As the world's most dynamic region, Asia embodies explosive economic growth, diverse political systems, vibrant societies, modernizing militaries, cutting-edge technologies, rich cultural traditions amid globalization, and strategic competition among major powers. As a result, international relations in Asia are evolving rapidly. In this fully updated and expanded volume, leading scholars from Asia, Europe, and North America offer the most current and definitive analysis available of Asia's regional relationships. They set developments in Asia in theoretical context, assess the role of leading external and regional powers, and consider the importance of subregional actors and linkages. Combining interpretive richness and factual depth, their essays provide an authoritative and stimulating overview. Students of contemporary Asian affairs—new to the field and old hands alike—will find this book an invaluable read. Contributions by: Amitav Acharya, Sebastian Bersick, Nayan Chanda, Ralph A. Cossa, Michael Green, Samuel S. Kim, Edward J. Lincoln, Martha Brill Olcott, T.V. Paul, Phillip C. Saunders, David Shambaugh, Sheldon W. Simon, Scott Snyder, Robert Sutter, Hugh White, and Michael Yahuda
This handbook examines the theory and practice of international relations in Asia. Building on an investigation of how various theoretical approaches to international relations can elucidate Asia's empirical realities, authors examine the foreign relations and policies of major countries or sets of countries.
In this timely volume, M. Parvizi Amineh brings together a multitude of studies of modern Asian postcolonial states and societies. This part of the world has undergone major transitions over the past decade and is quickly becoming a major player in international policy and the global economy. Grounded in the most recent scholarship, State, Society and International Relations in Asia covers several large-scale global concerns, including nationalism, democratization, corruption, religious tension, globalization, and regionalization.
This fully revised and updated edition of Donald E. Weatherbee’s widely praised text offers a clear and comprehensive introduction to international relations in contemporary Southeast Asia. An invaluable guide to the region, this lucid work will be an essential text for courses on Southeast Asia and on the international relations of the Asia-Pacific.
Written by a team of leading scholars, this volume presents a variety of theoretical perspectives and case studies to offer a comprehensive analysis of the pressures that shape the policy choices of China, Russia, Japan, the United States, North and South Korea, and Taiwan.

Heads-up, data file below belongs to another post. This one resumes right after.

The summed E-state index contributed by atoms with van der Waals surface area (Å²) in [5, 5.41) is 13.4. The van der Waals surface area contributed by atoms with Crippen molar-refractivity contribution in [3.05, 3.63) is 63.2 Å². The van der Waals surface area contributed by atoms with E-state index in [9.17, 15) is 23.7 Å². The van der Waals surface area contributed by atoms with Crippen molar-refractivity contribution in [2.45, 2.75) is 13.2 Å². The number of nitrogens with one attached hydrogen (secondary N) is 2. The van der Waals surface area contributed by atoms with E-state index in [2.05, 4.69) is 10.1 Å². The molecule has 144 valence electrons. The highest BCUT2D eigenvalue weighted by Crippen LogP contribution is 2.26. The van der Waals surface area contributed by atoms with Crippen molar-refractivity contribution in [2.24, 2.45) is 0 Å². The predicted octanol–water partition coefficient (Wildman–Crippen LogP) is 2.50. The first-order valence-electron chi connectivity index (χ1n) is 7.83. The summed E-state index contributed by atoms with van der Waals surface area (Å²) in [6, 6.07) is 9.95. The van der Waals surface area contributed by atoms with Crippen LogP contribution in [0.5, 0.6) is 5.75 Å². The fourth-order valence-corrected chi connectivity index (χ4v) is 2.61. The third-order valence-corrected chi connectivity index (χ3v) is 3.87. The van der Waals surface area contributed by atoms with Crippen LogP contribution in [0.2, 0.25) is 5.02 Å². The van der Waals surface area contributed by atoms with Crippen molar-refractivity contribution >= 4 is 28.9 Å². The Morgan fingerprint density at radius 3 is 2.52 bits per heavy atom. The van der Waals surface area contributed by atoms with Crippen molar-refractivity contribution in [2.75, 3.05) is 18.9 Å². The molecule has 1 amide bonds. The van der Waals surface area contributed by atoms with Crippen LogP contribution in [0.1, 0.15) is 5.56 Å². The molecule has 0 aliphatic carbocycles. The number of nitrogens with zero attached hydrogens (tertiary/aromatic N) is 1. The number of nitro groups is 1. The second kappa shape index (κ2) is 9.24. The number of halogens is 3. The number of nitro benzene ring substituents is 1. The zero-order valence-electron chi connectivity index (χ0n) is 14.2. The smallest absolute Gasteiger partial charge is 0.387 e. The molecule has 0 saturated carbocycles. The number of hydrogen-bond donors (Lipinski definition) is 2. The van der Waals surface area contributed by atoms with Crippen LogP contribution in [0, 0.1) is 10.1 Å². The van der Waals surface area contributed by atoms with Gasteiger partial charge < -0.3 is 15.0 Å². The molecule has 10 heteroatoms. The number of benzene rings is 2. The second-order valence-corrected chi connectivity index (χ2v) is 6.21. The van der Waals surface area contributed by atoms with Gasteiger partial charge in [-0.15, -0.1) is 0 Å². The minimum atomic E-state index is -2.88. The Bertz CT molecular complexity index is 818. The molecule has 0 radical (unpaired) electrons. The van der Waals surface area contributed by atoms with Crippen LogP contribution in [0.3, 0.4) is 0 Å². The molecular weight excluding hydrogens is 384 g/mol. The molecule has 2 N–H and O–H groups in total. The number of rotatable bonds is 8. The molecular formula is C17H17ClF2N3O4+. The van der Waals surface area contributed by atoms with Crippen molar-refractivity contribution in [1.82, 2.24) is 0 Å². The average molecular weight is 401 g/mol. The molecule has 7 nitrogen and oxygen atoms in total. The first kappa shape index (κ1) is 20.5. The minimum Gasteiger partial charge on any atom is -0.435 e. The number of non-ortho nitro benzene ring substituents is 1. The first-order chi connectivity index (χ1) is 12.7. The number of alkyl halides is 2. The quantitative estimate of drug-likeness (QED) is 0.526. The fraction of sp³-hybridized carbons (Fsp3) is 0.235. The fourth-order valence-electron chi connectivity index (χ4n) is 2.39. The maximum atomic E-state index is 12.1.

Academic and accepted orthodoxy maintains that Southeast Asia, and Asia generally, is evolving into a distinctive East Asian regional order. This book questions this claim and reveals instead uncertainty and incoherence at the heart of ASEAN, the region s foremost institution. The authors provide a systematic critique of ASEAN s evolution and institutional development, as well as a unified understanding of the international relations and political economy of ASEAN and the Asia Pacific. It is the first study to provide a sceptical analysis of international relations orthodoxies regarding regionalization and institutionalism, and is based on wide-ranging and rigorous research. Students of international relations, the Asia Pacific, Southeast Asia, regional studies, international history and security and defence studies will find this book of great interest, as will scholars, policy makers and economic forecasters with an interest in long-term Asia Pacific trends.
"The central theme of this book is the utility of bilateralism and multilateralism in Southeast Asia international relations. The intention was to examine a sufficient number of empirical cases in the Southeast Asian region since the mid-1970's so as to establish a pattern of interactions informing a wider audience of interactions unique to the region. Through these case studies, we seek to identify how this pattern of interaction compares with similar experiences elsewhere vis-a-vis the theoretical underpinnings of multilateralism and bilateralism. Consequently, this book also examines the theoretical drift in international relations literature at the broadest level and the overall drift of Southeast Asian international relations between the nations themselves and the Association of Southeast Asian Nations (ASEAN)."--P. xv.
This book, part of a series, seeks to re-conceptualize Asian geographies; rather than a static East Asia core, this volume analyzes Asia's southern fringe, as symbolized in the trading group ASEAN and its role in Asia's evolving international relations. The contributors include many leading experts in the field, ensuring that this book will be the go-to text for students, scholars, and civil society decision makers exploring Asia's contemporary political spectrum in real time.
Asia in International Relations decolonizes conventional understandings and representations of Asia in International Relations (IR). This book opens by including all those geographical and cultural linkages that constitute Asia today but are generally ignored by mainstream IR. Covering the Indian subcontinent, Turkey, the Mediterranean, Iran, the Arab world, Ethiopia, and Central-Northeast-Southeast Asia, the volume draws on rich literatures to develop our understanding of power relations in the world’s largest continent. Contributors "de-colonize", "de-imperialize", and "de-Cold War" the region to articulate an alternative narrative about Asia, world politics, and IR. This approach reframes old problems in new ways with the possibility of transforming them, rather than recycling the same old approaches with the same old "intractable" outcomes.